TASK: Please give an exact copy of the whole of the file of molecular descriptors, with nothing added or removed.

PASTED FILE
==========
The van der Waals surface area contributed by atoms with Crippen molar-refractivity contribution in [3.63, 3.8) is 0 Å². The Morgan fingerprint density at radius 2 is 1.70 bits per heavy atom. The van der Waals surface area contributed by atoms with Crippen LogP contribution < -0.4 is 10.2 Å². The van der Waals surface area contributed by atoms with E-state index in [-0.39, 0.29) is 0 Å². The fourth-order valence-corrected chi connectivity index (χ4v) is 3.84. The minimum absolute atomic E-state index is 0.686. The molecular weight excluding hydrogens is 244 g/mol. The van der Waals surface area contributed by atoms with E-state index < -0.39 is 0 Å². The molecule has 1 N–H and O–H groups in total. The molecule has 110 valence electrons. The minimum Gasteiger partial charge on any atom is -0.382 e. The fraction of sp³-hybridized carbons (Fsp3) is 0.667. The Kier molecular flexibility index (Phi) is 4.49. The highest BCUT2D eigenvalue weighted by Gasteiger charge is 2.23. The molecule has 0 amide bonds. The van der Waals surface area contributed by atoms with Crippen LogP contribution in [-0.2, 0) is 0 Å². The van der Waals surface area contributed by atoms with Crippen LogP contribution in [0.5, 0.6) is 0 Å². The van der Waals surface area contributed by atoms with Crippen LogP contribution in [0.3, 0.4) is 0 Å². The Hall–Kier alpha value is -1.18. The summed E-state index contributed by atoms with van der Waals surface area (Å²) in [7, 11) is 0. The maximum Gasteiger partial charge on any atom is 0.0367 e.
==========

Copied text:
The van der Waals surface area contributed by atoms with Crippen molar-refractivity contribution in [3.63, 3.8) is 0 Å². The Morgan fingerprint density at radius 2 is 1.70 bits per heavy atom. The van der Waals surface area contributed by atoms with Crippen LogP contribution < -0.4 is 10.2 Å². The van der Waals surface area contributed by atoms with E-state index in [-0.39, 0.29) is 0 Å². The fourth-order valence-corrected chi connectivity index (χ4v) is 3.84. The minimum absolute atomic E-state index is 0.686. The molecular weight excluding hydrogens is 244 g/mol. The van der Waals surface area contributed by atoms with E-state index < -0.39 is 0 Å². The molecule has 1 N–H and O–H groups in total. The molecule has 110 valence electrons. The minimum Gasteiger partial charge on any atom is -0.382 e. The fraction of sp³-hybridized carbons (Fsp3) is 0.667. The Kier molecular flexibility index (Phi) is 4.49. The highest BCUT2D eigenvalue weighted by Gasteiger charge is 2.23. The molecule has 0 amide bonds. The van der Waals surface area contributed by atoms with Crippen LogP contribution in [-0.2, 0) is 0 Å². The van der Waals surface area contributed by atoms with Crippen LogP contribution in [0.5, 0.6) is 0 Å². The van der Waals surface area contributed by atoms with Crippen LogP contribution in [0.3, 0.4) is 0 Å². The Hall–Kier alpha value is -1.18. The summed E-state index contributed by atoms with van der Waals surface area (Å²) in [7, 11) is 0. The maximum Gasteiger partial charge on any atom is 0.0367 e.